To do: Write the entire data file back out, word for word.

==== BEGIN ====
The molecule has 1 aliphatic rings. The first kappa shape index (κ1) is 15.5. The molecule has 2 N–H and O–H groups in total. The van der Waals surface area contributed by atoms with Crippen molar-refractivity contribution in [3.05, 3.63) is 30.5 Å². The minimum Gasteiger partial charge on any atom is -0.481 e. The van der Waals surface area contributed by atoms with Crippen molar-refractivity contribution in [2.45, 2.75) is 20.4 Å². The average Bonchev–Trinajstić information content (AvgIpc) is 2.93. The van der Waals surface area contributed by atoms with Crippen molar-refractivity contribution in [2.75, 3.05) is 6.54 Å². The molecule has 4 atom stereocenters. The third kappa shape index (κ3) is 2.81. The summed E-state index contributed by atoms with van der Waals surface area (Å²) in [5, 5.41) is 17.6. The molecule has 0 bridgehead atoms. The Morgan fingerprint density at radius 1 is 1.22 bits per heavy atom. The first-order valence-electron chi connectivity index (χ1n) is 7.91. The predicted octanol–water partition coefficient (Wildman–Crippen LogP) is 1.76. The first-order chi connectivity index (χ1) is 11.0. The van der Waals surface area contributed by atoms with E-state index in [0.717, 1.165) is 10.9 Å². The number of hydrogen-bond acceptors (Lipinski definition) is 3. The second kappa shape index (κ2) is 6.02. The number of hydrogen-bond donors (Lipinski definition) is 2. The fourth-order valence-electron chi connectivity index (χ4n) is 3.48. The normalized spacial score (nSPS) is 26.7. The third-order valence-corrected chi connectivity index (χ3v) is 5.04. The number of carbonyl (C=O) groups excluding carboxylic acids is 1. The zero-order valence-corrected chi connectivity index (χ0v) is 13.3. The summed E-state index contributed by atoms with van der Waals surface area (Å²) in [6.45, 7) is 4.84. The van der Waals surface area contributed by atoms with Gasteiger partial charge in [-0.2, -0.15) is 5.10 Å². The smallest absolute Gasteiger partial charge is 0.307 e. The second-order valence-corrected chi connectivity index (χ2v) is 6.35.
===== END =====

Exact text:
The molecule has 1 aliphatic rings. The first kappa shape index (κ1) is 15.5. The molecule has 2 N–H and O–H groups in total. The van der Waals surface area contributed by atoms with Crippen molar-refractivity contribution in [3.05, 3.63) is 30.5 Å². The minimum Gasteiger partial charge on any atom is -0.481 e. The van der Waals surface area contributed by atoms with Crippen molar-refractivity contribution in [2.45, 2.75) is 20.4 Å². The average Bonchev–Trinajstić information content (AvgIpc) is 2.93. The van der Waals surface area contributed by atoms with Crippen molar-refractivity contribution in [2.75, 3.05) is 6.54 Å². The molecule has 4 atom stereocenters. The third kappa shape index (κ3) is 2.81. The summed E-state index contributed by atoms with van der Waals surface area (Å²) in [5, 5.41) is 17.6. The molecule has 0 bridgehead atoms. The Morgan fingerprint density at radius 1 is 1.22 bits per heavy atom. The first-order valence-electron chi connectivity index (χ1n) is 7.91. The predicted octanol–water partition coefficient (Wildman–Crippen LogP) is 1.76. The first-order chi connectivity index (χ1) is 11.0. The van der Waals surface area contributed by atoms with E-state index in [0.717, 1.165) is 10.9 Å². The number of hydrogen-bond acceptors (Lipinski definition) is 3. The second kappa shape index (κ2) is 6.02. The number of hydrogen-bond donors (Lipinski definition) is 2. The fourth-order valence-electron chi connectivity index (χ4n) is 3.48. The normalized spacial score (nSPS) is 26.7. The third-order valence-corrected chi connectivity index (χ3v) is 5.04. The number of carbonyl (C=O) groups excluding carboxylic acids is 1. The zero-order valence-corrected chi connectivity index (χ0v) is 13.3. The summed E-state index contributed by atoms with van der Waals surface area (Å²) in [6.45, 7) is 4.84. The van der Waals surface area contributed by atoms with Gasteiger partial charge in [-0.2, -0.15) is 5.10 Å². The smallest absolute Gasteiger partial charge is 0.307 e. The second-order valence-corrected chi connectivity index (χ2v) is 6.35.